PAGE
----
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Flashcards in Endocrine Deck (47):
1

cAMP

FSH, LH, ACTH, TSH, CRH, hCG, ADH (V2 receptor), MSH, PTH, calcitonin, GHRH, glucagon

"FLAT CHAMP"

2

cGMP

ANP, NO "think vasodilators"

3

IP3

GnRH, Oxytocin, ADH (V1 receptor), TRH "GOAT"

4

Steroid receptor (cytosolic)

Vitamin D, Estrogen, Testosterone, Cortisol, Aldosterone, Progesterone
"VET CAP"

5

Steroid receptor (nuclear)

T3/T4

6

Intrinsic tyrosine kinase (MAP kinase pathway)

Insulin, IGF-1, FGF, PDGF (think growth factors)

7

Receptor-associated tyrosine kinase (JAK/STAT pathway)

GH, prolactin (also cytokine Il-2)

8

For the pituitary gland, what hormones is the alpha subunit common to?

TSH, LH, FSH, hCG

9

What are the four functions of T3?

4B's: brain maturation, bone growth, increased basal metabolic rate, beta-adrenergic

10

Conn's syndrome

primary hyperaldosteronism; caused by an aldosterone-secreting tumor --> hypertension, hypokalemia, metabolic alkalosis, and LOW plasma renin

11

What is secondary hyperaldosteronism?

Kidney perception of low intravascular volume --> overactive renin-angiotensin system (HIGH plasma renin); due to renal artery stenosis, chronic renal failure, CHF, cirrhosis, or nephrotic syndrome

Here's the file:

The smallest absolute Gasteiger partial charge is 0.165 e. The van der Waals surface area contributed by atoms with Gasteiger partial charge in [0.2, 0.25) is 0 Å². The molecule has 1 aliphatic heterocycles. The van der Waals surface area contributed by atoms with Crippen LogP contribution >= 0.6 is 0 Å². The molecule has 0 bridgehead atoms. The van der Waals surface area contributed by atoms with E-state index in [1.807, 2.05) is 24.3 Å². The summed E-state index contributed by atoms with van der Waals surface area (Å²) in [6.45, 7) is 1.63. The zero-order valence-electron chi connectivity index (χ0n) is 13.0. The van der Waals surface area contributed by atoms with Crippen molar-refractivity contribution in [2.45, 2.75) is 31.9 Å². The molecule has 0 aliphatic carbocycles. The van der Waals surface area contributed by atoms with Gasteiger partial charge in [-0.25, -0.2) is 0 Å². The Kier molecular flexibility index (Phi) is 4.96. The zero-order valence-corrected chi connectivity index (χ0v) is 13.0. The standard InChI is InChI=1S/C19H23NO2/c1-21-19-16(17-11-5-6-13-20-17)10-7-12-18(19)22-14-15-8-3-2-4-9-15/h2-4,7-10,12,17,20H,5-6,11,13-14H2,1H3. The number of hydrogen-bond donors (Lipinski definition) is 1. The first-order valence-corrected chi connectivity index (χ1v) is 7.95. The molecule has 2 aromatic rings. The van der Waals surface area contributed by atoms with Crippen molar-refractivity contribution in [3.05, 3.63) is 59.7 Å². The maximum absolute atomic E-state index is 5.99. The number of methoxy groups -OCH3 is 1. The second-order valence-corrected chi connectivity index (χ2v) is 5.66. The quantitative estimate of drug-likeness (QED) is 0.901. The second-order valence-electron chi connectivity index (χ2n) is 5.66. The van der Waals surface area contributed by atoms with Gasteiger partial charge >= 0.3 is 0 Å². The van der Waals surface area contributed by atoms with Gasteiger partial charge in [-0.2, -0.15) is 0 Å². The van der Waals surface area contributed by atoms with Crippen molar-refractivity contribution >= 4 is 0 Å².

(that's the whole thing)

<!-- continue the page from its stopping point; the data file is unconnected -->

12

What is Waterhouse-Friderichsen syndrome?

acute primary adrenal insufficiency due to adrenal hemorrhage associated with N. meningitis septicemia, DIC, endotoxin shock

13

phenoxygbenzamine

nonselective, irreversible alpha-blocker; used for treatment of pheochromocytoma

14

What are the five episodic hyperadrenergic symptoms of pheochromocytoma?

5 P's: pressure (elevated), pain (headache), perspiration, palpitations (tachycardia), pallor

15

What is the rule of 10's for pheochromocytoma?

10%: malignant, bilateral, extra-adrenal, calcify, kids, familial

16

Neuroblastoma

most common tumor of the adrenal medulla in children; HVA (breakdown of dopamine) is elevated in urine; overexpression of N-myc associated with rapid tumor progression

17

What are the features of cretinism?

pot-bellied, pale, puffy-faced child with protruding umbilicus and protuberant tongue (due to severe fetal hypothyroidism, lack of dietary iodine)

18

What is the action of insulin?

Binds insulin receptor (tyrosine kinase activity

Liver: increases glucose stored as glycogen

Muscle: increases glycogen and protein synthesis, K uptake

Fat: aids TG storage

19

What is the clinical use and toxicities of insulin?

Type 1 and 2 DM, gestational diabetes, life-threatening hyperkalemia, stress-induced hyperglycemia

Toxicities: hypoglycemia, hypersensitivity reaction (very rare)

20

What is the action of sulfonylureas?

Close K channel in the B-cell --> depolarizes --> triggering of insulin release via increased calcium influx

"Kicking the pancreas" to increase insulin output

21

What are the clinical use and toxicities of sulfonylureas?

Clinical use: stimulate release of endogenous insulin in type 2 DM; requires some islet fxn, so useless in DM type 1.

Toxicities; first generation: disulfiram-like effects, second generation: hypoglycemia